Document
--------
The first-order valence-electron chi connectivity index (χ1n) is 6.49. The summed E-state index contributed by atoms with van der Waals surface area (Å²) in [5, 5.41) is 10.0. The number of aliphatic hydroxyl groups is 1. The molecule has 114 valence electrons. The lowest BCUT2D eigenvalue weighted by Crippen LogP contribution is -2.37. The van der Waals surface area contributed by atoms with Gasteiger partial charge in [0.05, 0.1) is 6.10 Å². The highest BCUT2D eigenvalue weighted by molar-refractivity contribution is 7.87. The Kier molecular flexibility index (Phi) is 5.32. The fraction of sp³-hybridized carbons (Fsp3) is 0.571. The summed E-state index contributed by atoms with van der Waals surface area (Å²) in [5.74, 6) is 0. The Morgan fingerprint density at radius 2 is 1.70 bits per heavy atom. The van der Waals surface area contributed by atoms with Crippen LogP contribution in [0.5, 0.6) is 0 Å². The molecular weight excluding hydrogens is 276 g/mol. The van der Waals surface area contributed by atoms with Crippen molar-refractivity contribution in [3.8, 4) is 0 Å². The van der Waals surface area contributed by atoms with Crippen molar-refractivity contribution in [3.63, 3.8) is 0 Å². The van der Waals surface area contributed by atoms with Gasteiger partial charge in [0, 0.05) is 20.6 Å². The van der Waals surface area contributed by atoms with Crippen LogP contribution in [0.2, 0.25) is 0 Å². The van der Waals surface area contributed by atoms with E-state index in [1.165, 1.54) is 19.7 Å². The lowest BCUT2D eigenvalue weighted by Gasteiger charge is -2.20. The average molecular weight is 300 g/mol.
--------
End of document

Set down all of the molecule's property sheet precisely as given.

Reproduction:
The first-order valence-electron chi connectivity index (χ1n) is 6.49. The summed E-state index contributed by atoms with van der Waals surface area (Å²) in [5, 5.41) is 10.0. The number of aliphatic hydroxyl groups is 1. The molecule has 114 valence electrons. The lowest BCUT2D eigenvalue weighted by Crippen LogP contribution is -2.37. The van der Waals surface area contributed by atoms with Gasteiger partial charge in [0.05, 0.1) is 6.10 Å². The highest BCUT2D eigenvalue weighted by molar-refractivity contribution is 7.87. The Kier molecular flexibility index (Phi) is 5.32. The fraction of sp³-hybridized carbons (Fsp3) is 0.571. The summed E-state index contributed by atoms with van der Waals surface area (Å²) in [5.74, 6) is 0. The Morgan fingerprint density at radius 2 is 1.70 bits per heavy atom. The van der Waals surface area contributed by atoms with Crippen LogP contribution in [0.5, 0.6) is 0 Å². The molecular weight excluding hydrogens is 276 g/mol. The van der Waals surface area contributed by atoms with Crippen molar-refractivity contribution in [3.8, 4) is 0 Å². The van der Waals surface area contributed by atoms with Crippen molar-refractivity contribution in [3.63, 3.8) is 0 Å². The van der Waals surface area contributed by atoms with Gasteiger partial charge in [0, 0.05) is 20.6 Å². The van der Waals surface area contributed by atoms with Crippen LogP contribution in [0.2, 0.25) is 0 Å². The van der Waals surface area contributed by atoms with E-state index in [1.165, 1.54) is 19.7 Å². The lowest BCUT2D eigenvalue weighted by Gasteiger charge is -2.20. The average molecular weight is 300 g/mol.